An extract from DART There the musky fishy genital smell of things not yet actual: shivering impulses, shadows, propensities, little amorous movements, quicksilver strainings and restrainings: each winter they gather here, twenty seals in this room behind the sea, all swaddled and tucked in fat, like the soul in its cylinder of flesh. With their grandmother mouths, with their dog-soft eyes, asking who’s this moving in the dark? Me. This is me, anonymous, water’s soliloquy, all names, all voices, Slip-Shape, this is Proteus, whoever that is, the shepherd of the seals, driving my many selves from cave to cave … FROM: Dart Alice Oswald Faber and Faber
VISITATIONS As one comes in another goes out. As one shakes out a tablecloth another is eating a hearty meal. As one sits down alone another listens to his lover’s heart beating. As one prays for deliverance, another delivers a letter or an explosive device. As one gathers the harvest, his brother lies in the doorway. As one finds a nice coincidence between numbers, his neighbour sees his coins disappear down the waiting slot. As one man examines the fruit of his labour his shadow tells beads, counts peas into the pot or stars in the sky and feels the night wind blowing on his face with all this coming and going. * As one goes out, the other comes in. It is light in the window where the angel bends over the stove giving the virgin a fright. It is bright at the top of the house where the road ends. There’s a distinct touch of gold in the gutter running with beer. There is translucence in the chipped saucer with its rim of used butter. There’s a glow on TV. There’s a faint sense of the luminous numinous in the alarm clock set for six in the morning and a kind of shine in the mirror the angels have learned to unlock and enter suddenly and an even harder to define radiance in the skin, in the shock of dawn with sheet turned down and bedroom curtains drawn.
GEORGE SZIRTES’ BLOG
VERGISSMEINNICHT Three weeks gone and the combatants gone returning over the nightmare ground we found the place again, and found the soldier sprawling in the sun. The frowning barrel of his gun overshadowing. As we came on that day, he hit my tank with one like the entry of a demon. Look. Here in the gunpit spoil the dishonoured picture of his girl who has put: Steffi. Vergissmeinnicht. in a copybook gothic script. We see him almost with content, abased, and seeming to have paid and mocked at by his own equipment that's hard and good when he's decayed. But she would weep to see today how on his skin the swart flies move; the dust upon the paper eye and the burst stomach like a cave. For here the lover and killer are mingled who had one body and one heart. And death who had the soldier singled has done the lover mortal hurt.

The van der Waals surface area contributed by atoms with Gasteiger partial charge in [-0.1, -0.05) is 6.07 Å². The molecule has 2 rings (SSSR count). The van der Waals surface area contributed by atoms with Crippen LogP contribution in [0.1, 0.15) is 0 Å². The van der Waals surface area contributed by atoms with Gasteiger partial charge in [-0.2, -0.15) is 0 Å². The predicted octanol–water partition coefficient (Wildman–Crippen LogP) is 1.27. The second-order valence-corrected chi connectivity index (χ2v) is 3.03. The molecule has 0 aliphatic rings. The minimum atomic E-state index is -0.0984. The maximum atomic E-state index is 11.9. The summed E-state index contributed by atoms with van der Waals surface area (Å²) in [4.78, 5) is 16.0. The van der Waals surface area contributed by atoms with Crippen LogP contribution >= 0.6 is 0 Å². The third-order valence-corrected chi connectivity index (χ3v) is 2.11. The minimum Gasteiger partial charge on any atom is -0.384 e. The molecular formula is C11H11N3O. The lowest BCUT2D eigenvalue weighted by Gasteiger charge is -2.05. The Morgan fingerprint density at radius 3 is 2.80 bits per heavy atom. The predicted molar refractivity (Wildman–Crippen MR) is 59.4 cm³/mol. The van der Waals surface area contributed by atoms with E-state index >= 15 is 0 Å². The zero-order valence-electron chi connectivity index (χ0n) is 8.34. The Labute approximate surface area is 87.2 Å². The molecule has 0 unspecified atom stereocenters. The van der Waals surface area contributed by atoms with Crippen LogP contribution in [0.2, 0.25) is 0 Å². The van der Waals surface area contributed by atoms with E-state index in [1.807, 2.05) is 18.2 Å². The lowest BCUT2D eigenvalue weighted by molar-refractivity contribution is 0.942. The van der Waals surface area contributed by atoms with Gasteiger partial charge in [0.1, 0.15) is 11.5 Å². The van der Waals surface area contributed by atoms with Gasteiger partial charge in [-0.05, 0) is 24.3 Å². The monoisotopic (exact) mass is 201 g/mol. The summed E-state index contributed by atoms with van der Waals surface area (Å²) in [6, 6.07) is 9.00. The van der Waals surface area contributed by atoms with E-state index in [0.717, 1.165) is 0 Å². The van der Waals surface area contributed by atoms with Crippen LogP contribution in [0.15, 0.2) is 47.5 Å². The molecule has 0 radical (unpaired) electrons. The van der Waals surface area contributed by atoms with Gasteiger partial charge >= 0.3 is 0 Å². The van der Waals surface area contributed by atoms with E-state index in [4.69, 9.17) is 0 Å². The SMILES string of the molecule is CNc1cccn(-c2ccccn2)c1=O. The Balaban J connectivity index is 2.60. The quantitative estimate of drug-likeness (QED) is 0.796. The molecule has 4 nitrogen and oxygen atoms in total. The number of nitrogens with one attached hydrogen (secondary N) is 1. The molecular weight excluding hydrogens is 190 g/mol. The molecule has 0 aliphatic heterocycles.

SIMPLIFY ME WHEN I AM DEAD Remember me when I am dead and simplify me when I'm dead. As the processes of earth strip off the colour of the skin: take the brown hair and blue eye and leave me simpler than at birth, when hairless I came howling in as the moon entered the cold sky. Of my skeleton perhaps, so stripped, a learned man will say "He was of such a type and intelligence," no more. Thus when in a year collapse particular memories, you may deduce, from the long pain I bore the opinions I held, who was my foe and what I left, even my appearance but incidents will be no guide. Time's wrong-way telescope will show a minute man ten years hence and by distance simplified. Through that lens see if I seem substance or nothing: of the world deserving mention or charitable oblivion, not by momentary spleen or love into decision hurled, leisurely arrive at an opinion. Remember me when I am dead and simplify me when I'm dead.
Today’s poet is Keith Douglas who died in WWII at the age of 24.
I remember being in an English Literature class with Miss Hahn. We were reading his poem Vergissmeinnicht. In the poem he uses the phrase “the swart flies move”. None of us had a clue what the word “swart” meant. It means black. It was one of those moments when you are young and suddenly realise that language is something other than this utilitarian thing and there is a whole other way of describing the world, more akin to music. The poem I have chosen to post today was written when he was 15. I will post another of his tomorrow. One of the late poems.
Meanwhile, this is a very interesting and very moving account of his work and life, by Owen Sheers, a fellow poet, and playwright. His play, Unicorns, Almost, was on R4 the other day. Very enjoyable. It’s on Sounds for the next 29 days.
Here is another film – about Douglas and Alun Lewis – the quality is not great but worth watching just to hear poet Tom Paulin read.
And here is Clive James reading Canoe: